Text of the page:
THE chit-chat around the water cooler at a recent conference about Zimbabwe mining – called the Harare Indaba – was on the sceptical side.
Involving a prominent mining and resources banker, a buy-side analyst and a sell-side analyst, the view was that the southern Africa country was saying all the right things, but that there had to be evidence of real change.
Newly appointed mines minister, Winston Chitando, commented that the country was “… open for business” which is the refrain of his president Emmerson Mnangagwa since he deposed former president and despot, Robert Mugabe. The country has since relaxed rules on indigenisation – its home-grown empowerment legislation – which now doesn’t demand state control of foreign buinesses except in the case of platinum and diamonds.
It even appears as if nationalisation of these critical industries is also being relaxed. In an interview with Miningmx, Chitando said the country’s National Empowerment Act would allow for the suspension of state control for a 10- or 15-year period by means of a legislated waiver. Apparently, the option of a waiver has always been there.
It was a well managed message, ably supported by the chairman of Zimbabwe’s mineral resources portfolio committee, Themba Mliswa, who had in his company nearly every member of the committee at the conference. Mliswa was articulate and refreshingly thorough-going on his criticism of corruption: “Land reform [Mugabe’s land grab policy] was a political move and we are glad that’s behind us now,” he said.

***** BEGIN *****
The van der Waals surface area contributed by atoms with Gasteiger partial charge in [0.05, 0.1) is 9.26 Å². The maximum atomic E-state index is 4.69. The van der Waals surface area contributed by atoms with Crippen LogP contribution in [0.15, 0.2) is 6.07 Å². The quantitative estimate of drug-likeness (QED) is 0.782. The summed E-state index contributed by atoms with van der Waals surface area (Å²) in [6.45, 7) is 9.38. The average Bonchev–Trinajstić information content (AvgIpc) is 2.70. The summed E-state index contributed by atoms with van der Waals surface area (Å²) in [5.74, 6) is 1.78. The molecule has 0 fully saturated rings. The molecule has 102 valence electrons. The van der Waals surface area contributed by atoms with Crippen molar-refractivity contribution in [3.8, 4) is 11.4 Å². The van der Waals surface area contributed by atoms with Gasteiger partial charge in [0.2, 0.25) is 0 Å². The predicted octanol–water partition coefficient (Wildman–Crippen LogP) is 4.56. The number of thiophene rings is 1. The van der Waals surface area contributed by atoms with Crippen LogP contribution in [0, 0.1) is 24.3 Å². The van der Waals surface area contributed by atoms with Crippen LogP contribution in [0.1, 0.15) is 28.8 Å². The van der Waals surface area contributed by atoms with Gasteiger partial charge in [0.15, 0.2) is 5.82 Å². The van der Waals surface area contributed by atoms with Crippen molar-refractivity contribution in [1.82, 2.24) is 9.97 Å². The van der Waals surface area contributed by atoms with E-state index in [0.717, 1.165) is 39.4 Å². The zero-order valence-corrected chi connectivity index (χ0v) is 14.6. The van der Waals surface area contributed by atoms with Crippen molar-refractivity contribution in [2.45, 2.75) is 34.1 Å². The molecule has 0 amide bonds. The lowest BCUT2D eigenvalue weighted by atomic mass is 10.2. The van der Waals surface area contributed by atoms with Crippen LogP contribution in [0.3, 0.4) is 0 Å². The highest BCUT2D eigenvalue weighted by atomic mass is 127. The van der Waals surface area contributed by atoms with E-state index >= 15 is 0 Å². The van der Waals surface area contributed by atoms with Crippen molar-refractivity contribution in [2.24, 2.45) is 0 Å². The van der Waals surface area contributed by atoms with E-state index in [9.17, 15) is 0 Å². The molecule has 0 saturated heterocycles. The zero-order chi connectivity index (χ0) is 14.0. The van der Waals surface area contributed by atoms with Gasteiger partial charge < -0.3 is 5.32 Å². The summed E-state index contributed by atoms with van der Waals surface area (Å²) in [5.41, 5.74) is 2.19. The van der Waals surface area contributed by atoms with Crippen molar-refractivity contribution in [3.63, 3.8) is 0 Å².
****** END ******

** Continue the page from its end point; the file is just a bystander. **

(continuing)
“Now, there needs to be commitment from the government for a new dispensation. We also need to see consistency from President Mnangagwa. He is a lawyer and so we expect him to stick to the law,” said Mliswa. “We will do our work to show you your money is safe. Indigenisation became an individual error as some times too much power is given to a minister. When we give too much power to an individual there is bound to be corruption.”
And so it went. Invitiations to investment, exhortations not to corrupt: “For every corrupt official, there’s a corruptor,” said Mliswa. “Don’t corrupt our people,” he said in the general direction of the conference audience most of whom were suspicious of Zimbabwe anyway, but which nonetheless drew enthusiastic applause from the committee members.
The view on the ground was that whilst mention of a waiver, the fight against corruption and other pro-business comments were to be lauded, there was still too much red tape and bad policy in Zimbabwe such as difficulties in repatriating money from the country, difficulties in exporting minerals, especially through Beit Bridge, and the general opposition to expatriate work which, one sell side analyst commented, had to be ironed out. “You want the CEO of your company to be able to work in Zimbabwe, or what’s the point?”